Why is it that there are some students who spend every waking hour studying and others who don’t appear to put in as much effort but still get good grades? Is this due to genetics? Are some people just naturally more intelligent than others? Is it IQ?
This article will help you distinguish your preferred learning style and offers you a range of study tips and advice to help you get the most out of learning. The first step is to complete this simple questionnaire. Try and do this before reading the explanations that follow, and answer the questions honestly. Remember, there is no right or wrong answer, this is designed to help you reach your full learning potential. See the Complete Guide to Learning Styles
When it comes to learning, it’s probably no surprise to discover that we all learn differently. Most teachers are very aware of the different learning styles and use a variety of strategies to help pass information on to students, like yourselves, in the classroom. However, it is possible to take matters into your own hands in order to improve your own learning. If you are aware of your own learning style you will be able to make your study and revision time much more effective, which will not only help ensure academic success, but leave more time for all the fun stuff!
Most students have no idea how to study effectively. Many teachers focus on getting good test scores, and understandably so, without focusing on teaching the basics of how to study. The result is that the students either don’t study, or spend hours studying with poor results, or study at the last minute and burn out.
It sounds like such an easy question: “What does your instructor or teacher want to see from you on your test paper?” And the easy answer: “He wants to see the right answers.”
However, it’s a bit more complicated than that. What an instructor really wants is to see that you are grasping the material and making an attempt to get as much as possible from the course. That’s it in the proverbial nutshell. More specifically, here are 14 things that you can show your instructor in order to truly impress him when you turn in your exam paper. Continue reading “What Your Instructor Wants to See on Your Exam”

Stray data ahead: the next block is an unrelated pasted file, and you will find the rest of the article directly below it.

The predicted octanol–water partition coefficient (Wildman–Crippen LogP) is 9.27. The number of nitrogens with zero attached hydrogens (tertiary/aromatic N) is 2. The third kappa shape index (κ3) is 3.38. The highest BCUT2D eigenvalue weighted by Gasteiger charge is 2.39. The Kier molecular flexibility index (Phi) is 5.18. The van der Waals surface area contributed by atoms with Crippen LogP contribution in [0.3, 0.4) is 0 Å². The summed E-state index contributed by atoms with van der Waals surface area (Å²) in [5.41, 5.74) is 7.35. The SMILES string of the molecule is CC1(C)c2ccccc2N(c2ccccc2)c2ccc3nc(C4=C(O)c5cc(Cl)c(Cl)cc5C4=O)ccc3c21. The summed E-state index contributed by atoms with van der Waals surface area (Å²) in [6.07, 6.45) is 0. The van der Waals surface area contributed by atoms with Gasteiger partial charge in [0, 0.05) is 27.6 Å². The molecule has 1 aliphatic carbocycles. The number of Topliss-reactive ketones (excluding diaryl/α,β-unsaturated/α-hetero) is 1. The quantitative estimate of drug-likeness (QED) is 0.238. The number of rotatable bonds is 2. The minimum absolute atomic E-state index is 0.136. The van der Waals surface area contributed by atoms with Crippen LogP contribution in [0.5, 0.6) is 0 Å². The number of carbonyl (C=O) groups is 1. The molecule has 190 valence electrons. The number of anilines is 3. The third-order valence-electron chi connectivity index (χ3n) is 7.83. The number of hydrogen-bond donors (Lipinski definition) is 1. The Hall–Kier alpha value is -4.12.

It’s a popular misconception that you can’t really study for math. People who say you can’t will admit that you can do math assignments and math homework. But actually studying it–looking at material in order to better on tests and upcoming assignments–that, they say, is impossible.
They’re wrong. It’s true that studying math is different from studying any other class. After all, math is about more than just remembering certain facts. But it is something that you can study for–and studying will get you better grades, just as in any other course. Continue reading “Yes, You Really Can Study Math”
Most of the self-help myths that we tend to believe come from well-meaning people. Unfortunately, that doesn’t make them any less myths. In the field of study, for instance, what usually happens is this: A person finds a technique that works for them, and helps them improve their grades. They then spread the word that this is the definitive way for everybody to improve their test scores. But it doesn’t work like that. In fact, learning is a very individual thing. So let’s spend some time dispelling some of the most common myths about studying that you might actually believe–but which are not always true. Continue reading “Myths You Might Believe About Studying–But Shouldn’t”
You’ve probably known people, either in high school or college, who seemed able to pass any class–even make A’s–with little or no study. It wasn’t necessarily your imagination, either. It’s a fact that people learn differently, and some people manage to absorb material without “study” in the traditional sense. That is, they might have other ways of learning the material rather than pulling out their notes and textbook and trying to memorize it. Continue reading “Acing Classes with Little or No Study”
You’ve seen them, you’ve talked to them–but are you one of them? I’m talking about those people at the local coffee shop, who have their laptop computers and perhaps a textbook or two, along with their notebook and pen. I’m talking about the coffee shop studier. This is the person who, rather than going to the library or staying at home or in the dorm, they head to Starbucks or some other coffee shop to fill their brain with the material from their classes.